The tomato pinworm mainly attacks tomato, but it can also survive in other Solanaceae species, especially eggplant and potato. It is frequently confused with similar species that might be present, with which it shares similar habits. Due to the initial damage of the larva which forms a mine, it can be confused with the eggplant leafminer (Gnorimoschema glochinella). For control, pheromones are usually used to disrupt the mating of adults, preventing oviposition.
Life cycle and appearance of the tomato pinworm
The eggs are whitish in colour to start with, then turn brown or orange as they develop and can be found on the underside of the leaves. When the presence of the pest is high, they can be found on any part of the plant. They emerge 4 to 7 days after being laid. The larvae have a yellowish-grayish body, changing to gray with purple spots or completely purple, with a dark brown head. In total, the larva goes through four instars which can last from 9 to 17 days depending on temperature. For pupation, the larva drops to the ground, burying itself and creating a green pupal cell which darkens to brown before emergence of the adult. The number of days in this instar varies a great deal since it can take between 8 and 20 days. The total life cycle takes about 26 days at 25°C and 100 days at 13°C. When adults emerge, they are approximately 9 to 12 mm in size and their main characteristic is their mottled brown colouration. At 25°C, it survives for about a week, but in cooler places it can live up to 3 weeks.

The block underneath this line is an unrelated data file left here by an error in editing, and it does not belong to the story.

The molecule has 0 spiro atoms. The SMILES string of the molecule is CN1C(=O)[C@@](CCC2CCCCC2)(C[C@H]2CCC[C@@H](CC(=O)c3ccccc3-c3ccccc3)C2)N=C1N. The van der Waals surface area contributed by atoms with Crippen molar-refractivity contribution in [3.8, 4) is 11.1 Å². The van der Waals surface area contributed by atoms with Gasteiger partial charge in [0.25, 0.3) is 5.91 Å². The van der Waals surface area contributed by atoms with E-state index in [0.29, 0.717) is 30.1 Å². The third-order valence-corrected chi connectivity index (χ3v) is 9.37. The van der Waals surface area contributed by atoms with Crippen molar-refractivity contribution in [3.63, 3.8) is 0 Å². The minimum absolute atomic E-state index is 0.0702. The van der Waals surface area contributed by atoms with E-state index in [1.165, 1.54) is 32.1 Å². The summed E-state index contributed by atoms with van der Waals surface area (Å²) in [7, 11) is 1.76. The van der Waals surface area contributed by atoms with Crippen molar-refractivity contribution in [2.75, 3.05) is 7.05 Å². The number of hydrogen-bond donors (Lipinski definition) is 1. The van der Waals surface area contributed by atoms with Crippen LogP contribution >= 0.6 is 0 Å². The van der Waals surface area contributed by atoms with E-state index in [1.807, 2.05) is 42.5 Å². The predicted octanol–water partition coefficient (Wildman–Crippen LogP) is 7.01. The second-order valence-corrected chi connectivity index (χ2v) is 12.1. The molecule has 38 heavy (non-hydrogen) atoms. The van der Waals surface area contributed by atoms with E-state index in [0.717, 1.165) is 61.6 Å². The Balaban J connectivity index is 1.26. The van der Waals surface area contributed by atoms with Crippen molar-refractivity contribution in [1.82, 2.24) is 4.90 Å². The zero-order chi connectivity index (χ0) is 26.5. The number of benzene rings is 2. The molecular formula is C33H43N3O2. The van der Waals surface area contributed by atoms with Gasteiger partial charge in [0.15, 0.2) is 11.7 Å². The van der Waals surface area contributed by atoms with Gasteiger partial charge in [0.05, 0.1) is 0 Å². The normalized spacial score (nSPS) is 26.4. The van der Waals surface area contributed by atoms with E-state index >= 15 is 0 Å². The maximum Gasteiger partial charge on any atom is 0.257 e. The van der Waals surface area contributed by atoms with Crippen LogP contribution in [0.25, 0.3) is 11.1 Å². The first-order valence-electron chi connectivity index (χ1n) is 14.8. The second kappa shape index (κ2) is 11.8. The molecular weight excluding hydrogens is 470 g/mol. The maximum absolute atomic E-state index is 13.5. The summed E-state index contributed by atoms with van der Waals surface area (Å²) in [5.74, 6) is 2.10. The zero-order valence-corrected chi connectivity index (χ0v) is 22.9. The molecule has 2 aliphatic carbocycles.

The tomato pinworm attacks both the leaves and fruits of tomato. Mining by larvae in the leaves is the most common type of injury. Initially, the mine is long and narrow, but it later widens to become blotch-shaped. Older larvae usually fold the leaf over itself, or knit 2 leaves together, between which they continue to feed. More severe damage is caused to the crop when older larvae penetrate fruits by burrowing under the calyx into the fruit. The name tomato pinworm in derived from the very small pinholes at the points of entry, which are often marked by the presence of a small amount of frass or droppings.